No Cheese Needed: I spent a pleasant warm day yesterday making headcheese. Here is a post from the archives about the same.
Fromage de tete, coppa di testa, brawn, presskopf or souse, we are speaking here, of course, of headcheese, a frighteningly disgusting term for what turns out to be a delicious dish. The old saying that with a pig you eat everything but the “squeal” is true.
“If we are going to live on other inhabitants of this world we must not bind ourselves with illogical prejudices, but savor to the fullest the beasts we have killed. Why is it worse, in the end, to see an animal’s head cooked and prepared for our pleasure than a thigh or a tail or a rib?” M.F. K. Fisher
Our new processor asked last year when I delivered four hogs if I wanted the heads. Immediately I knew that headcheese was in my future. But, time and energy interfered. The heads lay bundled up at the bottom of the freezer, forgotten, and eventually pitched at the dump. A year later, last week, another hog delivered and the same question. And, yes, was my answer.
So Saturday morning I hauled out the head, ears and trotters and placed them in the sink. Using Hugh Fearnley-Whittingstall’s recipe for headcheese from the River Cottage Cookbook I gathered up onions from our garden, and clove, coriander, nutmeg, peppercorns, 1/2 cup of red pepper flakes from the larder. Added a big bundle of thyme, rosemary and parsley from the herb garden and got to work. Using my butcher saw I quartered the heads (I no longer do this step) so that it would fit into the pot easily. Adding the head, ears, trotters, onions, seasoning and herbs to a biggish pot of water and brought that to a boil. Once at a boil it smelled a bit like a crab boil.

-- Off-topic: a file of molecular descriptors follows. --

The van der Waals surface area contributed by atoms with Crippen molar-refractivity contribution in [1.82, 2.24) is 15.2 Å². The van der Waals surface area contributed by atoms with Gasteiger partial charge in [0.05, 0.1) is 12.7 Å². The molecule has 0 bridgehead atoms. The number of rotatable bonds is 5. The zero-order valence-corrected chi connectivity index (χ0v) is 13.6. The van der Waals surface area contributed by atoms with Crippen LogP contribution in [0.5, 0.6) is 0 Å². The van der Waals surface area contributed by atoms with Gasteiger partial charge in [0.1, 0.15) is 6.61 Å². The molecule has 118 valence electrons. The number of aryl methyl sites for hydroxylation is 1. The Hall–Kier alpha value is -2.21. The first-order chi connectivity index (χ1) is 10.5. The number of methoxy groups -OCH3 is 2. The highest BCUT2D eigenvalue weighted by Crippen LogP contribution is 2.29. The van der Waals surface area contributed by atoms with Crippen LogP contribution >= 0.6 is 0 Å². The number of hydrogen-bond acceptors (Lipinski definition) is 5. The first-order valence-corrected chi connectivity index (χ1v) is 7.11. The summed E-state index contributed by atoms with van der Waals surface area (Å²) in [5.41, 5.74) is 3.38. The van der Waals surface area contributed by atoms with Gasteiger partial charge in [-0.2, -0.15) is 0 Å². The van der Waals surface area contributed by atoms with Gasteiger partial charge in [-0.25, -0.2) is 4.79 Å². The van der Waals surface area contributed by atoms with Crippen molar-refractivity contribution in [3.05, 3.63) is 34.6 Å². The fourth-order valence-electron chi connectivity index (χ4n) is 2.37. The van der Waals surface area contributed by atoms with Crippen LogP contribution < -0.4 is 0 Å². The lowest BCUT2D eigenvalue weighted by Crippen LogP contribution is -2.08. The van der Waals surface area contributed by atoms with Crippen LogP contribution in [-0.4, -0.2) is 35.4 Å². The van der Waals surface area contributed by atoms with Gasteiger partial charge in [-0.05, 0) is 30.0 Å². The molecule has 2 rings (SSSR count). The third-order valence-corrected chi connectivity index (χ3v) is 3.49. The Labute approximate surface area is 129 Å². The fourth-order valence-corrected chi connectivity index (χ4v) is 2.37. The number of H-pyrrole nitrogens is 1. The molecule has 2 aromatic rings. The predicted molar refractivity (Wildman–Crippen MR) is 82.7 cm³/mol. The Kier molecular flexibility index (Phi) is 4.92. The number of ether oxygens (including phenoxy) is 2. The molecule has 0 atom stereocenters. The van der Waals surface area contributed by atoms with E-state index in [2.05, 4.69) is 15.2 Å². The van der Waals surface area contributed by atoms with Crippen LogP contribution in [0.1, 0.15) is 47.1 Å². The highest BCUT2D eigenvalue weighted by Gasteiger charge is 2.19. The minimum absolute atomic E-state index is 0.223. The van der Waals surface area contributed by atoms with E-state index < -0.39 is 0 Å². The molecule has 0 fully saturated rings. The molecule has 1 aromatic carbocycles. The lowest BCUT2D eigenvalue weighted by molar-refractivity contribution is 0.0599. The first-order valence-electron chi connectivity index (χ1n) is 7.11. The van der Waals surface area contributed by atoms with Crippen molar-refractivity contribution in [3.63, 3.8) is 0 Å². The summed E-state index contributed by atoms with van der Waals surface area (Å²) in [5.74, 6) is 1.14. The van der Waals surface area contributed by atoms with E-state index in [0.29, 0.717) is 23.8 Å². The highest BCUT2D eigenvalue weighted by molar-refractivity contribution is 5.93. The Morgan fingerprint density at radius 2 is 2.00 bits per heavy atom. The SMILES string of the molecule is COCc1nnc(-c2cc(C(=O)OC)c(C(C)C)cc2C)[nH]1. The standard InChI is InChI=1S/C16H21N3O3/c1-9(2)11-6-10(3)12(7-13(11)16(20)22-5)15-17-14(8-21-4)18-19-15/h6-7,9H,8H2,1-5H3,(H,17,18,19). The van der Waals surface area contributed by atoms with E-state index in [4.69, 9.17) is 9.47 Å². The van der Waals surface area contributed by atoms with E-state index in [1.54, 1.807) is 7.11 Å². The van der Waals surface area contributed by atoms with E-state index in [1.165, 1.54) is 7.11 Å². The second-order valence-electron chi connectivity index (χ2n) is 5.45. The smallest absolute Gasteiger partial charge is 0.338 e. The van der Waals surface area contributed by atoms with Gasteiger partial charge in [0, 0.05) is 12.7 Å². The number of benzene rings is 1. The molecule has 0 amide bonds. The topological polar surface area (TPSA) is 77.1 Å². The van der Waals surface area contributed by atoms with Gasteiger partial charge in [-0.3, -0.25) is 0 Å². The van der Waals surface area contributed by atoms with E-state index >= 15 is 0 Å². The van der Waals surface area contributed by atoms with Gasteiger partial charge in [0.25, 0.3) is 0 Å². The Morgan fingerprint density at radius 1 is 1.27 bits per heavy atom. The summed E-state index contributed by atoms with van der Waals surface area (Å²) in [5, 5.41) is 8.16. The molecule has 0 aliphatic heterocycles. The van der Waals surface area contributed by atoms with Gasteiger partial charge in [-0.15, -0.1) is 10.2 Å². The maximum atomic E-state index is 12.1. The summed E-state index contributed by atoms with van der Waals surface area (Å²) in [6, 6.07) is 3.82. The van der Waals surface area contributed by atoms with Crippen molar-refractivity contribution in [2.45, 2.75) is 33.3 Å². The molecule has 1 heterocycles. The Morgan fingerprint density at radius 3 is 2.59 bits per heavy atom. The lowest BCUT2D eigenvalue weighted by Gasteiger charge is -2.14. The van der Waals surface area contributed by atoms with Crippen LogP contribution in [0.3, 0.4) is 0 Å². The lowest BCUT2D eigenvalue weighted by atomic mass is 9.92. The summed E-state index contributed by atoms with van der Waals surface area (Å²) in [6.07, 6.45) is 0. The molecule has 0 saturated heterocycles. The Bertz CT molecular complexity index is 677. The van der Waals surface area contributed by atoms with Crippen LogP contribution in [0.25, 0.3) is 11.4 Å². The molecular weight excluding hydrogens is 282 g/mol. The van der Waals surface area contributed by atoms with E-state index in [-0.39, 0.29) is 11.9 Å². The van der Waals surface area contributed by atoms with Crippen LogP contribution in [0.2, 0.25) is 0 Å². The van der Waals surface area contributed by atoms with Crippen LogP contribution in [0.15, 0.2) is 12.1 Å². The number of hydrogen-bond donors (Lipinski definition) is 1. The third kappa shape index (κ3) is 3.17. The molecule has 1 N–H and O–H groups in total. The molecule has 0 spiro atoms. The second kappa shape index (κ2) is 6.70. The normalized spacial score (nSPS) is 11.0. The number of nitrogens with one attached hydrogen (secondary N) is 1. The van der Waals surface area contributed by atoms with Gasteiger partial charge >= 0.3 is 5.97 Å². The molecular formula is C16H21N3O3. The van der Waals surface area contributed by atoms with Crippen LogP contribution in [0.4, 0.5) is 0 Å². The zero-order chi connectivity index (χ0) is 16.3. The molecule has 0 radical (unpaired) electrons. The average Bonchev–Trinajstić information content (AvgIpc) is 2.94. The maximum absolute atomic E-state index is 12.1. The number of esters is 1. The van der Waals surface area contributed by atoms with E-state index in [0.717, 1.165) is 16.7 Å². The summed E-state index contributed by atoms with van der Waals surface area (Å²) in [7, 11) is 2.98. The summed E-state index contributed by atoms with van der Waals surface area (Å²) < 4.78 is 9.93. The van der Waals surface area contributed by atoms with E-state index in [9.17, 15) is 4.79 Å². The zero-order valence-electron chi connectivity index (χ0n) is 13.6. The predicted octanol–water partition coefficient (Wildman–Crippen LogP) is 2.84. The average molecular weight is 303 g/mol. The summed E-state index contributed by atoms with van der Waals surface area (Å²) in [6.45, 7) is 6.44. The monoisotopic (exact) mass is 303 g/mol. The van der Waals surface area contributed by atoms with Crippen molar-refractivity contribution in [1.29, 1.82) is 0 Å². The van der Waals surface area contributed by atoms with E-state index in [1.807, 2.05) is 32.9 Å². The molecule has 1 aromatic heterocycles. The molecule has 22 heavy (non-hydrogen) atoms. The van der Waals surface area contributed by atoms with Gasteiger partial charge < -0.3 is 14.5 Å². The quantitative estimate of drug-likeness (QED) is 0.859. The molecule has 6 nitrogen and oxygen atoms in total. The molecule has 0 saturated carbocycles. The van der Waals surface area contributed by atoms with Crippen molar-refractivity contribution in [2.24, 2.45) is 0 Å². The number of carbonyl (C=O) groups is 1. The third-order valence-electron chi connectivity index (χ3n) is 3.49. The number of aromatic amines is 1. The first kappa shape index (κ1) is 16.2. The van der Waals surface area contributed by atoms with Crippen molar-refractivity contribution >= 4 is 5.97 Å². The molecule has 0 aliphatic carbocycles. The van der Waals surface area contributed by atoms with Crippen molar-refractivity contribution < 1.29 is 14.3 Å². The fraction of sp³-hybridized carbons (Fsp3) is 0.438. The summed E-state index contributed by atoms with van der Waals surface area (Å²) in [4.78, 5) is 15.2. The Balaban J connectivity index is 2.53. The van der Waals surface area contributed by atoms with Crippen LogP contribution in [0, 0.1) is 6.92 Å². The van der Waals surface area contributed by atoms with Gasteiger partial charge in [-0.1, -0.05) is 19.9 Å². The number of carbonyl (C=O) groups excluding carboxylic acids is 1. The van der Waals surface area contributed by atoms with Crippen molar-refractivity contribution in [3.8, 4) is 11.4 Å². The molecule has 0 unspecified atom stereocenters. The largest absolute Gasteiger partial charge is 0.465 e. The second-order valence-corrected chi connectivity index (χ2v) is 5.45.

Next step is to skim of the scum that floats to the top for about 30 minutes then reduce to a simmer for four hours. After four hours the meat and bones are removed. The liquid is reduced by 2/3 to a gelatinous soup. Next I pulled the meat from the head and jaw and finally chopped into a hash, peeled the skin of the tongue and did the same. Then mixed in a good sized clump of fresh parsley (chopped) and juice of a lemon (many use apple vinegar) and put the mixture in the fridge.
When the liquid was reduced it was strained into another pot. The onions and bundle of herbs were tossed. The meat mixture was then pressed into a terrine and the liquid was ladled over the top. Placed back into the fridge until the jelly set.
What a nice way to create a delicious dish from some very inelegant ingredients. I do recommend using the head next time for those of you who raise or buy a side of pork from time to time. Talk about nose to tail eating!
I’d close by recommending three other books, a holy trinity of sorts, dedicated to the concept that nothing gets wasted. They are all by Jennifer McLagan. Bones, Fat, and Odd Bits. Each is beautifully produced and full of wonderful recipes: Ex. a hearty dish of ravioli made of brains and morels.
Now, where did I put my brains?
Reading this weekend: Cultivating an Ecological Conscience: essays from a farmer philosopher by Frederick L. Kirschenman